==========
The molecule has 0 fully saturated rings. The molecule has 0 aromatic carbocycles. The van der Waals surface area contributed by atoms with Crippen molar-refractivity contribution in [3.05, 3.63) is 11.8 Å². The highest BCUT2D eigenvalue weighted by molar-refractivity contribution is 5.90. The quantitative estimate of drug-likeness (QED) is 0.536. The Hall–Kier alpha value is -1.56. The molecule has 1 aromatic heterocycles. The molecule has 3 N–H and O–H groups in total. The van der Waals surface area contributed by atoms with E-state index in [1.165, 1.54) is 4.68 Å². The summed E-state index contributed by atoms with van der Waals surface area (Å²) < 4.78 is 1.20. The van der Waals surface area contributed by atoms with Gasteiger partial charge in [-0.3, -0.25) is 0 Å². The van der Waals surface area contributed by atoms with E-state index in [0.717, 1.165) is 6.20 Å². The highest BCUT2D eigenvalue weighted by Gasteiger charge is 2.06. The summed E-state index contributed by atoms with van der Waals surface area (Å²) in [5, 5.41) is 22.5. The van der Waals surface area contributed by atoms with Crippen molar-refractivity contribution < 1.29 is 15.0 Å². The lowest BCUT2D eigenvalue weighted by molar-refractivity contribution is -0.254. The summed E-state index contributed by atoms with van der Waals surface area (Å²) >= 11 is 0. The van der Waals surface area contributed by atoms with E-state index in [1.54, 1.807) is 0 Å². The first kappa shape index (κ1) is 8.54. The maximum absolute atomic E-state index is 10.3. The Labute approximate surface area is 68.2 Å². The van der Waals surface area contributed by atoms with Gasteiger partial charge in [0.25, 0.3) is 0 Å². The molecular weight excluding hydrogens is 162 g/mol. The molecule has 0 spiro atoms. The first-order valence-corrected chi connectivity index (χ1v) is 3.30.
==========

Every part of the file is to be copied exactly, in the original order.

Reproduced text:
The molecule has 0 fully saturated rings. The molecule has 0 aromatic carbocycles. The van der Waals surface area contributed by atoms with Crippen molar-refractivity contribution in [3.05, 3.63) is 11.8 Å². The highest BCUT2D eigenvalue weighted by molar-refractivity contribution is 5.90. The quantitative estimate of drug-likeness (QED) is 0.536. The Hall–Kier alpha value is -1.56. The molecule has 1 aromatic heterocycles. The molecule has 3 N–H and O–H groups in total. The van der Waals surface area contributed by atoms with E-state index in [1.165, 1.54) is 4.68 Å². The summed E-state index contributed by atoms with van der Waals surface area (Å²) < 4.78 is 1.20. The van der Waals surface area contributed by atoms with Gasteiger partial charge in [-0.3, -0.25) is 0 Å². The van der Waals surface area contributed by atoms with E-state index in [0.717, 1.165) is 6.20 Å². The highest BCUT2D eigenvalue weighted by Gasteiger charge is 2.06. The summed E-state index contributed by atoms with van der Waals surface area (Å²) in [5, 5.41) is 22.5. The van der Waals surface area contributed by atoms with Crippen molar-refractivity contribution < 1.29 is 15.0 Å². The lowest BCUT2D eigenvalue weighted by molar-refractivity contribution is -0.254. The summed E-state index contributed by atoms with van der Waals surface area (Å²) >= 11 is 0. The van der Waals surface area contributed by atoms with E-state index in [1.54, 1.807) is 0 Å². The first kappa shape index (κ1) is 8.54. The maximum absolute atomic E-state index is 10.3. The Labute approximate surface area is 68.2 Å². The van der Waals surface area contributed by atoms with Gasteiger partial charge in [0.25, 0.3) is 0 Å². The molecular weight excluding hydrogens is 162 g/mol. The molecule has 0 spiro atoms. The first-order valence-corrected chi connectivity index (χ1v) is 3.30.